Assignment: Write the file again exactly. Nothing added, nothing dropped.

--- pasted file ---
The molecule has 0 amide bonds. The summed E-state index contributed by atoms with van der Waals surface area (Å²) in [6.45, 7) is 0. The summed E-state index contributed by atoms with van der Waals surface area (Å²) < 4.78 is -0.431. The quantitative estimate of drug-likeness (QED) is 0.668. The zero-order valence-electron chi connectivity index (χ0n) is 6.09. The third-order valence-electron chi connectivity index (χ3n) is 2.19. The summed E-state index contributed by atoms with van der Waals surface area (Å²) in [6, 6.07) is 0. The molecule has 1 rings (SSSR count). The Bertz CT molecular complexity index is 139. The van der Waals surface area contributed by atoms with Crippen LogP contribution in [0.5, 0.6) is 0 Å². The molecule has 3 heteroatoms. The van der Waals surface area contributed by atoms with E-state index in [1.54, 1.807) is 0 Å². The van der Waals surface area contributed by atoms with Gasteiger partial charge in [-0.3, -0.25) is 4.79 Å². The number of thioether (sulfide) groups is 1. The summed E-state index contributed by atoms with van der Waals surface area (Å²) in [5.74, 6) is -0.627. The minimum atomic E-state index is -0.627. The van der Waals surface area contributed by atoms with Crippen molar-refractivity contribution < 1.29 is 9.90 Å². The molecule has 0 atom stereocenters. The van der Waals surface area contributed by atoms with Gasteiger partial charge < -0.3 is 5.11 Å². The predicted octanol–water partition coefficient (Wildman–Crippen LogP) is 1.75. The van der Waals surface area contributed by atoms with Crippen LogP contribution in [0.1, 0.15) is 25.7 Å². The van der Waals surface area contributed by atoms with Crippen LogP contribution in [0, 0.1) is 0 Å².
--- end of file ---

The molecule has 0 amide bonds. The summed E-state index contributed by atoms with van der Waals surface area (Å²) in [6.45, 7) is 0. The summed E-state index contributed by atoms with van der Waals surface area (Å²) < 4.78 is -0.431. The quantitative estimate of drug-likeness (QED) is 0.668. The zero-order valence-electron chi connectivity index (χ0n) is 6.09. The third-order valence-electron chi connectivity index (χ3n) is 2.19. The summed E-state index contributed by atoms with van der Waals surface area (Å²) in [6, 6.07) is 0. The molecule has 1 rings (SSSR count). The Bertz CT molecular complexity index is 139. The van der Waals surface area contributed by atoms with Crippen LogP contribution in [0.5, 0.6) is 0 Å². The molecule has 3 heteroatoms. The van der Waals surface area contributed by atoms with E-state index in [1.54, 1.807) is 0 Å². The van der Waals surface area contributed by atoms with Gasteiger partial charge in [-0.3, -0.25) is 4.79 Å². The number of thioether (sulfide) groups is 1. The summed E-state index contributed by atoms with van der Waals surface area (Å²) in [5.74, 6) is -0.627. The minimum atomic E-state index is -0.627. The van der Waals surface area contributed by atoms with Crippen molar-refractivity contribution < 1.29 is 9.90 Å². The molecule has 0 atom stereocenters. The van der Waals surface area contributed by atoms with Gasteiger partial charge < -0.3 is 5.11 Å². The predicted octanol–water partition coefficient (Wildman–Crippen LogP) is 1.75. The van der Waals surface area contributed by atoms with Crippen LogP contribution in [0.1, 0.15) is 25.7 Å². The van der Waals surface area contributed by atoms with Crippen LogP contribution in [0, 0.1) is 0 Å².